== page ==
The Queen Reopens Sir Joseph Hotung Gallery at the British Museum

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Recently, the Queen opened a refurbished gallery at the famous British Museum, in one of her first pubic engagements after her private estate was caught up in the Paradise Papers leak. She toured the renovated and restored Sir Joseph Hotung Gallery of China and South Asia. Sir Richard Lambert, who is the Chairman of the British Museum trustees, said that the first phase of reopening of the place was a great moment for the museum and the “culmination of a lot of work.”

“It is a really important gallery for us because we get millions of visitors here every year from China and Asia – and it is beautiful,” he said. When asked about the experience about showing the Queen around, he said that it was “wonderful” and added that she was “really interested in it.”

“She loved the Silk Road display with the horse, and she spent a lot of time in the Ming display. What was thrilling was, she was really engaged and interested in the objects,” Sir Richard Lambert said.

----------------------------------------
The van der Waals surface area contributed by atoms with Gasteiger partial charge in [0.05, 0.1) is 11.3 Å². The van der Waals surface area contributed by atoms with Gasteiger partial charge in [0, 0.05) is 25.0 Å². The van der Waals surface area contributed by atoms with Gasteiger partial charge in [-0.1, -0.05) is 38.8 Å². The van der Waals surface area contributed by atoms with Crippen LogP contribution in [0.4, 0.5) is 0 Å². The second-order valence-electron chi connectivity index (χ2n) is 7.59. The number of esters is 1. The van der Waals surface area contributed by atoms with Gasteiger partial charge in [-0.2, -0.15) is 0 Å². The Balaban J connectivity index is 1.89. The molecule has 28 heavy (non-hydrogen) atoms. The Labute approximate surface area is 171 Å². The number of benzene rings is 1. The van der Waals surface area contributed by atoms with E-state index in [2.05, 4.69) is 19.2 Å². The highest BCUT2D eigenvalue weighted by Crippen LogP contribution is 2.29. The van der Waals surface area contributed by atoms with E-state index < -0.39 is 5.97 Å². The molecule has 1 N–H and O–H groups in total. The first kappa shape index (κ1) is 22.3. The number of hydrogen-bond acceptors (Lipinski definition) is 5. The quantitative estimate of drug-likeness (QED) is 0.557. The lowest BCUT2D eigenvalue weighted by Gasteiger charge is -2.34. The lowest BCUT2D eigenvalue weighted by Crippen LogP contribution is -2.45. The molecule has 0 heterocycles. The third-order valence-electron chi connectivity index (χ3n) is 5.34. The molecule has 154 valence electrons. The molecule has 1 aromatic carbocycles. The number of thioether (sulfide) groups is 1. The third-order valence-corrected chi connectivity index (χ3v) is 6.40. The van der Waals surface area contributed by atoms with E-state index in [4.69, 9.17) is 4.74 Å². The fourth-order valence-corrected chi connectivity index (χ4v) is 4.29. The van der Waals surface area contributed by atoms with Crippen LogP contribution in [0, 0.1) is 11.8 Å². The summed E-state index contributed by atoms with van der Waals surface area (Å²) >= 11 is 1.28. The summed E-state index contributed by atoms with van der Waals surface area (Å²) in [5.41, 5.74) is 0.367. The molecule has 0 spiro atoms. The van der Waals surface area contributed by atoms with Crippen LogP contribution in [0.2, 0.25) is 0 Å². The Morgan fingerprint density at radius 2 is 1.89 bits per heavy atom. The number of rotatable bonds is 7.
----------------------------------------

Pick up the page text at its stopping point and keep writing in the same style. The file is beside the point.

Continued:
It was around twenty-five years ago when the Queen unveiled the original gallery. The Queen, who is a horse lover and a keen rider, marveled at the Tang Dynasty horse statues in the British Museum. After the revamping of the gallery, it features new displays that tell the stories of China and South Asian countries of Sri Lanka, Nepal, Bangladesh, and India from 5000 BC to today.

Sir Joseph Hotung donated money to help cover the renovation costs and said that the reopening of the gallery was “very exciting, very magnificent.” He also showed the Jade gallery to the Queen that houses his personal collection, which is now on loan to the British museum.

“That was a real treat, I didn’t think she would be that interested and spend that much time there. But she did, she walked along much further than I thought she would,” Sir Joseph said. He added that the Queen was really impressed by a Neolithic jade pommel, which is a decorative item placed on a sword handle and that she asked many questions about the items displayed in the gallery.

The Queen also cut ribbon on a marble oculus placed in the middle of the gallery. The oculus carries a dedication to highlight the reopening date of the gallery.